As a human behavior expert with a Ph.D. in Psychology and a Doctorate in Education, I have often been asked about the art of dating and seduction. My years of experience have taught me that there are some tried and true pointers that can be applied to most relationships, even though each partnership is unique and all couples are different.

1. Never manipulate. Men and women hate to be manipulated. It signals that either partner is easily fooled. No relationship happens in a vacuum, and each partner brings their history to the table. As a result, manipulation can bring a highly-charged feeling. Don’t do it.

2. Be independent. Nobody likes a needy person. Men in particular hate to feel controlled or pressured. If you are controlling, you can remind him of his mother, and men do not want to be in an intimate relationship with mom. Further, neediness communicates passive-aggression. Therefore, it is important when meeting someone and dating him for the first time to step back and find your own center — your own resource. Don’t wait by the phone. Find hobbies and interests that you like. These will give you not only things to talk about, but things to do that are interesting. If you get a life, you can share that life conversation. This only serves to make you more interesting and exciting.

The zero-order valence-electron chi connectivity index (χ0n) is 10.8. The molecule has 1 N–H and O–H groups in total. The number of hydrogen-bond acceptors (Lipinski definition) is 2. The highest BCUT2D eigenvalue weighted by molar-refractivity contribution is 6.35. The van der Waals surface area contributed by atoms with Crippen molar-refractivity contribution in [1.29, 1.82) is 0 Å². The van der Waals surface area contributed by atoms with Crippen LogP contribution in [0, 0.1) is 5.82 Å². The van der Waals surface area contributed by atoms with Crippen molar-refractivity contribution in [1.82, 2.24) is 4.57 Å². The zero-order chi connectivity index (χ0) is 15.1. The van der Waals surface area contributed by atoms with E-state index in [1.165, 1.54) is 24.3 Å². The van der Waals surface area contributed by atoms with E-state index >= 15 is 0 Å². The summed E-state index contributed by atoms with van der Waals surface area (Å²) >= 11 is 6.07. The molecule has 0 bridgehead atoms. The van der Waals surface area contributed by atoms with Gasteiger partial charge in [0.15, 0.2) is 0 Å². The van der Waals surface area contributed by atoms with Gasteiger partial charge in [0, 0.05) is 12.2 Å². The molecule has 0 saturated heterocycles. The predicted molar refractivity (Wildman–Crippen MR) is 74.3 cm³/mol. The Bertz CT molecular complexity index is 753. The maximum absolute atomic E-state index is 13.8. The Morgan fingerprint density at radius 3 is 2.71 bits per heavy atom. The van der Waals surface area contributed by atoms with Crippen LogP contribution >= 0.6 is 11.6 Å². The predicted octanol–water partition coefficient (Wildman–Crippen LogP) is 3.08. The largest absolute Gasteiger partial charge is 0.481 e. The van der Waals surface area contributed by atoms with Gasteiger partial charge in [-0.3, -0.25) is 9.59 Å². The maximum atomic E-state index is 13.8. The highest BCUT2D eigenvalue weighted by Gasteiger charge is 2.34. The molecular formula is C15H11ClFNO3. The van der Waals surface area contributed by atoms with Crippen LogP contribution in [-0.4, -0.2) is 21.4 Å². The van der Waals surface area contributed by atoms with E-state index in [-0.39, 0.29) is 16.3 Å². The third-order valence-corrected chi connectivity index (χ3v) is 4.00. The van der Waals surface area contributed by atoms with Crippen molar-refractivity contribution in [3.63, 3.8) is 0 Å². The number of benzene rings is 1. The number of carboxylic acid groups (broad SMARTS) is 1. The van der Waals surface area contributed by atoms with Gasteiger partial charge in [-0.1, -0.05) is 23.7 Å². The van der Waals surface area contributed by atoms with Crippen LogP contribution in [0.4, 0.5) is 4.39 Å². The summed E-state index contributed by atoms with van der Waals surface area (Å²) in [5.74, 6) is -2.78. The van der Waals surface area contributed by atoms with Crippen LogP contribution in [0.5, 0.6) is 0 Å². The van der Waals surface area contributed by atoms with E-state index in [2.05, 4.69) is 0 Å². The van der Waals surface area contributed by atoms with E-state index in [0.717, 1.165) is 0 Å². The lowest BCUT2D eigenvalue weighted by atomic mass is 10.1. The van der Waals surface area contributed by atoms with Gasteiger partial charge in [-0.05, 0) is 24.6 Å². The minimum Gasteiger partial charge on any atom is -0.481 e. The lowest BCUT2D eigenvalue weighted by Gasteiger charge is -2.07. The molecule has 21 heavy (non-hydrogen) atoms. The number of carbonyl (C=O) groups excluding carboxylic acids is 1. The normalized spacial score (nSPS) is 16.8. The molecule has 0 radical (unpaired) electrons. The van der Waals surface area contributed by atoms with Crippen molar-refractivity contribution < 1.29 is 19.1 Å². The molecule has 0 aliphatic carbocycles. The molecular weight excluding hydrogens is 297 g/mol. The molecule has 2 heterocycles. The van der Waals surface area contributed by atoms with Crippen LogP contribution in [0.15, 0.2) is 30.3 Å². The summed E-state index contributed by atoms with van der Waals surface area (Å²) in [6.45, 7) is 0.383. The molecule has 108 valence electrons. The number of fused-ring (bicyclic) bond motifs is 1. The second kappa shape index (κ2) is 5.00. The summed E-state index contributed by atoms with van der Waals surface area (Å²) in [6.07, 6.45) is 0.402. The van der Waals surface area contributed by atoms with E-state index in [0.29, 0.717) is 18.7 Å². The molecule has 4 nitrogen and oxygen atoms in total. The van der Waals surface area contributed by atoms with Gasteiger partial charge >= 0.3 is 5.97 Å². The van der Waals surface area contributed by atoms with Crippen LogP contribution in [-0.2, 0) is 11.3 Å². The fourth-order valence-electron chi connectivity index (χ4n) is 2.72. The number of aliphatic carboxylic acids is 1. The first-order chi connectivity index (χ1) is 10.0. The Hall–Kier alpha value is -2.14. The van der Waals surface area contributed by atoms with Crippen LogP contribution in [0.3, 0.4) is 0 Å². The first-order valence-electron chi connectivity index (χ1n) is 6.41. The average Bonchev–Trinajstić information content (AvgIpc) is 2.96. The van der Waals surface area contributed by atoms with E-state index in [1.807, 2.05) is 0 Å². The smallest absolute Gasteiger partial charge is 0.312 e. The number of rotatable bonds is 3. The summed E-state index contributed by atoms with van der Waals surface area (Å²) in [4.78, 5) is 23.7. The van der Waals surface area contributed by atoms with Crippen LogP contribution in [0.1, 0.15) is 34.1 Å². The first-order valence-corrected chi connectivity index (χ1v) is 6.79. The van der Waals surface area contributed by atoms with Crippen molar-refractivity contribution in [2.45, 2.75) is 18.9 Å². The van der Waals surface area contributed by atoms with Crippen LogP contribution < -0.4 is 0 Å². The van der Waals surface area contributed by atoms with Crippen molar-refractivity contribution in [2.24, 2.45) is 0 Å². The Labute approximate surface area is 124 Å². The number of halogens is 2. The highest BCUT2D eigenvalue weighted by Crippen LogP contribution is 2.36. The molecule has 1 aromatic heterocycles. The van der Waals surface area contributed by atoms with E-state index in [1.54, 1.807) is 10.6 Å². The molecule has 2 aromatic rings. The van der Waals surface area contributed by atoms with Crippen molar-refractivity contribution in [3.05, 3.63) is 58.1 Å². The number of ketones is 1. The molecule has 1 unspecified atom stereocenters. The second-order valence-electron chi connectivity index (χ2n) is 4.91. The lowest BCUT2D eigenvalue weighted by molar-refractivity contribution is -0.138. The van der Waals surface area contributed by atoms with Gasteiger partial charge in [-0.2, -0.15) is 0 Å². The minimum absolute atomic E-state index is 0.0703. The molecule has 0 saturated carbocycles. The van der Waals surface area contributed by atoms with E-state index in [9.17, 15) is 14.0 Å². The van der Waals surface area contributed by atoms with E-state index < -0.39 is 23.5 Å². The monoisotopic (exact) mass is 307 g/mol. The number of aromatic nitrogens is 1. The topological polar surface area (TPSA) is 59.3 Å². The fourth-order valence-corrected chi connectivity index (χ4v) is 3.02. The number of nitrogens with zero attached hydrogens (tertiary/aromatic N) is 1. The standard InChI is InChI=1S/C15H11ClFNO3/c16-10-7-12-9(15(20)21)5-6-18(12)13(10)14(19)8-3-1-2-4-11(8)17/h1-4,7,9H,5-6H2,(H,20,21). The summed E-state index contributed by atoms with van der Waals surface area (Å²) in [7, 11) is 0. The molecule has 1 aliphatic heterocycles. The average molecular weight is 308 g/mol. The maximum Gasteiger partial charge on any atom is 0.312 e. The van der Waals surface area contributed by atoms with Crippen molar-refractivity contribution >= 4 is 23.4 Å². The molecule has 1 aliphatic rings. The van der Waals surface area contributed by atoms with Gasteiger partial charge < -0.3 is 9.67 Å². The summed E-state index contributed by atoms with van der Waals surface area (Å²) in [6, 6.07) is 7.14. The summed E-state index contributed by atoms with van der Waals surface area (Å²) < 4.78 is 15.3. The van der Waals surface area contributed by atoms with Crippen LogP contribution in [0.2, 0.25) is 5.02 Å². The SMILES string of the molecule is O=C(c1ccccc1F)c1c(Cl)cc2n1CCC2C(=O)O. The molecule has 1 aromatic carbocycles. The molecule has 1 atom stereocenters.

3. Be yourself. If you put on an act with the person you are dating, you will never know if he cares for the real you. Furthermore, mutuality is important to seduction, so he has to be able to count on you to be you. To be intimate requires openness and emotional availability. It is true that people who are open are more vulnerable; however, no risk, no reward. Don’t play games and don’t play hard to get; if you play games, your date will play with someone else.